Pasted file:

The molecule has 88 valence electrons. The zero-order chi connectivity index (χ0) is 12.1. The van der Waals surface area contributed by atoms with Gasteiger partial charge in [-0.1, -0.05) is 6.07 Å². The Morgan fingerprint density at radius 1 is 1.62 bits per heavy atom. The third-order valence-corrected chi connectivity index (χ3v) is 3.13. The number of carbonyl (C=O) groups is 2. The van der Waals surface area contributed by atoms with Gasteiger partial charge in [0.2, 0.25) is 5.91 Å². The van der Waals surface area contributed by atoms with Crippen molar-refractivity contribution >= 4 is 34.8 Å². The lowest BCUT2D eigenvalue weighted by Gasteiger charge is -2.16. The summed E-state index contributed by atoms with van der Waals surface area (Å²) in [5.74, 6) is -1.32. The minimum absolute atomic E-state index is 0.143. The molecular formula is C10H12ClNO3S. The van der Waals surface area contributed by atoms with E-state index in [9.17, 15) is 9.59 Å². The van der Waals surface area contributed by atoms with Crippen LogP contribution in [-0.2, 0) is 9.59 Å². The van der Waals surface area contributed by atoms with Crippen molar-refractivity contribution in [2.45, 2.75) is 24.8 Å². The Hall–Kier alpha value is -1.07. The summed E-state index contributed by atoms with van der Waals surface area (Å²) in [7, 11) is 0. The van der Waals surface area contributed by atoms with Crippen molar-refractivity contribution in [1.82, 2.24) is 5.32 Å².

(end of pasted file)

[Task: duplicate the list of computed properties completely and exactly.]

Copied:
The molecule has 88 valence electrons. The zero-order chi connectivity index (χ0) is 12.1. The van der Waals surface area contributed by atoms with Gasteiger partial charge in [-0.1, -0.05) is 6.07 Å². The Morgan fingerprint density at radius 1 is 1.62 bits per heavy atom. The third-order valence-corrected chi connectivity index (χ3v) is 3.13. The number of carbonyl (C=O) groups is 2. The van der Waals surface area contributed by atoms with Gasteiger partial charge in [0.2, 0.25) is 5.91 Å². The van der Waals surface area contributed by atoms with Crippen molar-refractivity contribution >= 4 is 34.8 Å². The lowest BCUT2D eigenvalue weighted by Gasteiger charge is -2.16. The summed E-state index contributed by atoms with van der Waals surface area (Å²) in [5.74, 6) is -1.32. The minimum absolute atomic E-state index is 0.143. The molecular formula is C10H12ClNO3S. The van der Waals surface area contributed by atoms with E-state index in [9.17, 15) is 9.59 Å². The van der Waals surface area contributed by atoms with Crippen LogP contribution in [-0.2, 0) is 9.59 Å². The van der Waals surface area contributed by atoms with Crippen molar-refractivity contribution in [2.45, 2.75) is 24.8 Å². The Hall–Kier alpha value is -1.07. The summed E-state index contributed by atoms with van der Waals surface area (Å²) in [7, 11) is 0. The van der Waals surface area contributed by atoms with Crippen molar-refractivity contribution in [1.82, 2.24) is 5.32 Å².